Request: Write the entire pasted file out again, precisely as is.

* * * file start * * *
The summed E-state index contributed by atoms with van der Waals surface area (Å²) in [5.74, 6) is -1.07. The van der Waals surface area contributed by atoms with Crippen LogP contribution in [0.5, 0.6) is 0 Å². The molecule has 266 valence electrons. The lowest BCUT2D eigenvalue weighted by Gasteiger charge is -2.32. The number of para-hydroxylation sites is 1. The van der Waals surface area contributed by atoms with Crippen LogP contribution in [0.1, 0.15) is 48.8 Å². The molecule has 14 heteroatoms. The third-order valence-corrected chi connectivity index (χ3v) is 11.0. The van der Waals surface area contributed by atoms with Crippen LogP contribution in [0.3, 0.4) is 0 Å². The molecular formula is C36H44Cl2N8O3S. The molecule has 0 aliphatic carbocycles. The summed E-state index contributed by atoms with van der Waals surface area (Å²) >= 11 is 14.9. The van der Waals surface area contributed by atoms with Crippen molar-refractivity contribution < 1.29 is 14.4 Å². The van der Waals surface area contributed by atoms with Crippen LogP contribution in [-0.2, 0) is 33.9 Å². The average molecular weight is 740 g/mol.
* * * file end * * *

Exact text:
The summed E-state index contributed by atoms with van der Waals surface area (Å²) in [5.74, 6) is -1.07. The van der Waals surface area contributed by atoms with Crippen LogP contribution in [0.5, 0.6) is 0 Å². The molecule has 266 valence electrons. The lowest BCUT2D eigenvalue weighted by Gasteiger charge is -2.32. The number of para-hydroxylation sites is 1. The van der Waals surface area contributed by atoms with Crippen LogP contribution in [0.1, 0.15) is 48.8 Å². The molecule has 14 heteroatoms. The third-order valence-corrected chi connectivity index (χ3v) is 11.0. The van der Waals surface area contributed by atoms with Crippen LogP contribution in [0.3, 0.4) is 0 Å². The molecular formula is C36H44Cl2N8O3S. The molecule has 0 aliphatic carbocycles. The summed E-state index contributed by atoms with van der Waals surface area (Å²) >= 11 is 14.9. The van der Waals surface area contributed by atoms with Crippen molar-refractivity contribution < 1.29 is 14.4 Å². The van der Waals surface area contributed by atoms with Crippen LogP contribution in [-0.2, 0) is 33.9 Å². The average molecular weight is 740 g/mol.